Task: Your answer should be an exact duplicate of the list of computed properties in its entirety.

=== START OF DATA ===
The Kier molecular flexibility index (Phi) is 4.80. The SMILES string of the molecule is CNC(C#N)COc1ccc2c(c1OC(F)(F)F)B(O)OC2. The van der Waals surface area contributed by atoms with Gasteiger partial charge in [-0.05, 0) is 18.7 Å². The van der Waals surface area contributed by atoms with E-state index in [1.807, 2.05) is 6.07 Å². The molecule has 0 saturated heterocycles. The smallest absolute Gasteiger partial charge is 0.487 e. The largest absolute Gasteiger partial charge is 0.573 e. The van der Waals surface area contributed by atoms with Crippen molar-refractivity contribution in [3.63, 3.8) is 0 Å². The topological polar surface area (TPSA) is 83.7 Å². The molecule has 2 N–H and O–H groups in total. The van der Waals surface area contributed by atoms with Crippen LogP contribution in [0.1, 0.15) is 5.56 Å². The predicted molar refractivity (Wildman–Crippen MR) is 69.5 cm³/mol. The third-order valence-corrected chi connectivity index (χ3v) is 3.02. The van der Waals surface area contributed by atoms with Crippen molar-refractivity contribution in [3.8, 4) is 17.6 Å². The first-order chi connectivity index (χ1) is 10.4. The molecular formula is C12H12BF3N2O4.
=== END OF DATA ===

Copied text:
The Kier molecular flexibility index (Phi) is 4.80. The SMILES string of the molecule is CNC(C#N)COc1ccc2c(c1OC(F)(F)F)B(O)OC2. The van der Waals surface area contributed by atoms with Gasteiger partial charge in [-0.05, 0) is 18.7 Å². The van der Waals surface area contributed by atoms with E-state index in [1.807, 2.05) is 6.07 Å². The molecule has 0 saturated heterocycles. The smallest absolute Gasteiger partial charge is 0.487 e. The largest absolute Gasteiger partial charge is 0.573 e. The van der Waals surface area contributed by atoms with Crippen molar-refractivity contribution in [3.63, 3.8) is 0 Å². The topological polar surface area (TPSA) is 83.7 Å². The molecule has 2 N–H and O–H groups in total. The van der Waals surface area contributed by atoms with Crippen LogP contribution in [0.1, 0.15) is 5.56 Å². The predicted molar refractivity (Wildman–Crippen MR) is 69.5 cm³/mol. The third-order valence-corrected chi connectivity index (χ3v) is 3.02. The van der Waals surface area contributed by atoms with Crippen molar-refractivity contribution in [3.8, 4) is 17.6 Å². The first-order chi connectivity index (χ1) is 10.4. The molecular formula is C12H12BF3N2O4.